SY0-601 Attacks, Threats, and Vulnerabilities Study Guide for the CompTIA Security+

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General Information

Questions on the CompTIA Security+ SYO-601 exam pertaining to the following group of topics involve knowing about these dangers to your IT operation and fully understanding their causes and ramifications. About 24% of the questions on the entire test relate to these areas. The test sometimes presents a scenario at the beginning of a question, giving you a frame of reference for selecting an answer. About 37% of the Attacks, Threats, and Vulnerabilities questions begin with a scenario.

Social Engineering Techniques

Social engineering is a technique by which someone takes advantage of human nature to manipulate a person into revealing information or performing a task that they would not normally do. Social engineering leverages human emotion to elicit a response by preying on human weaknesses to authority, intimidation, consensus, scarcity, familiarity, trust, and urgency. Social engineering techniques can be technological in nature or physical interactions.

Types of Techniques

The types of techniques used for social engineering can be both technological and in-person. Both types of techniques leverage human emotions to reach a desired outcome. Social engineering techniques may also be direct or indirect and targeted to a specific person or generalized to a broad group. The following techniques are included on the CompTIA Security+ exam.

phishing—Phishing is a technique that attempts to manipulate a target into revealing information or completing a desired task by fraudulent means. Phishing is most often done through email but includes other communication methods such as SMS and phone communications. Phishing messages need user interaction to be successful, which can involve clicking on an embedded link. Commonly targeted information includes credentials, credit card and bank information, and personally identifiable information.

smishing—Smishing is a phishing technique that is done through SMS or text messaging.

vishing—Vishing is a phishing technique that is done via telephone. Vishing often uses voice over IP (VoIP) services to bypass or spoof caller ID data.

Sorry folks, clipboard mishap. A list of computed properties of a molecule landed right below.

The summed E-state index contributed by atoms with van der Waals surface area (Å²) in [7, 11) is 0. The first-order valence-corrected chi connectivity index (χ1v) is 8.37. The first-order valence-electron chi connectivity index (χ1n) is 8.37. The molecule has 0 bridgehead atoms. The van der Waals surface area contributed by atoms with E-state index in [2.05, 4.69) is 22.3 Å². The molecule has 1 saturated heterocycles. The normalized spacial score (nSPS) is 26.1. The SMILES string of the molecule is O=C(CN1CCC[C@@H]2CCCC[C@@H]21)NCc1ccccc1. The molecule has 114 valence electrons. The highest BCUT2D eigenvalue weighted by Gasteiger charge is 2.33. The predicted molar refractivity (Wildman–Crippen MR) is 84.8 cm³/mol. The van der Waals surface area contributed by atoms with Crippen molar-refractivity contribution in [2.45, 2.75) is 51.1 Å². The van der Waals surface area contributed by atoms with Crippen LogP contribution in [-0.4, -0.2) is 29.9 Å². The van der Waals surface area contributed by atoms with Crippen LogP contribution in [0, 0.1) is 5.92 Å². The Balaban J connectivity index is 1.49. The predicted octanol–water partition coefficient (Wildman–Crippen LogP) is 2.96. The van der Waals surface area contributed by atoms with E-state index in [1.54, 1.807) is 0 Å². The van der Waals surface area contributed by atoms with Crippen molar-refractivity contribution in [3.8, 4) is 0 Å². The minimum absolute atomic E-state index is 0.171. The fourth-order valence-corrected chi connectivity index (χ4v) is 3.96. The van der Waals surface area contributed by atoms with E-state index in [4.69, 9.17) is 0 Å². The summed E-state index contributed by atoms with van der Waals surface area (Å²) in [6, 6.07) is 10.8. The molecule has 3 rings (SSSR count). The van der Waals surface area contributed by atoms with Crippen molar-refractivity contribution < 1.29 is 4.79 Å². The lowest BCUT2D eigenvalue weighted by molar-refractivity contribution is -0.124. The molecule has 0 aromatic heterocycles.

spam—Spam, otherwise known as junk or unsolicited mail, is a broad term for messages that are not requested by the recipient. They are typically sent via email but can come through other methods like SMS. Spam uses social engineering to tempt the recipient into completing a task, such as following a link or buying a product.

spam over instant messaging (SPIM)—SPIM is unsolicited mail sent via instant messaging.

spear phishing—Spear phishing is a technique that directly targets a specific group or individuals in an organization. Spear phishing is a more complex type of phishing that is tailored to the targeted group.

dumpster diving—Dumpster diving is a physical social engineering technique where the threat actor attempts to collect sensitive information by literally going through a target’s trash or dumpster.

shoulder surfing—Shoulder surfing is the act of collecting information from a target by visually looking at the target screen, generally by looking over a shoulder or in a mirror.

pharming—Pharming is the act of redirecting traffic from legitimate websites to malicious websites, typically by changing the entries in a DNS server.

tailgating—Tailgating is physically following an authorized person through a security point like a door.

eliciting information—Eliciting information, also called elicitation, is a social engineering attack that attempts to lure or trick the target into revealing sensitive information. Elicitation uses techniques such as flattery or false ignorance to trick the target into revealing more information than intended.

whaling—Whaling is a phishing attack that targets specific high-level employees such as CEOs or CFOs.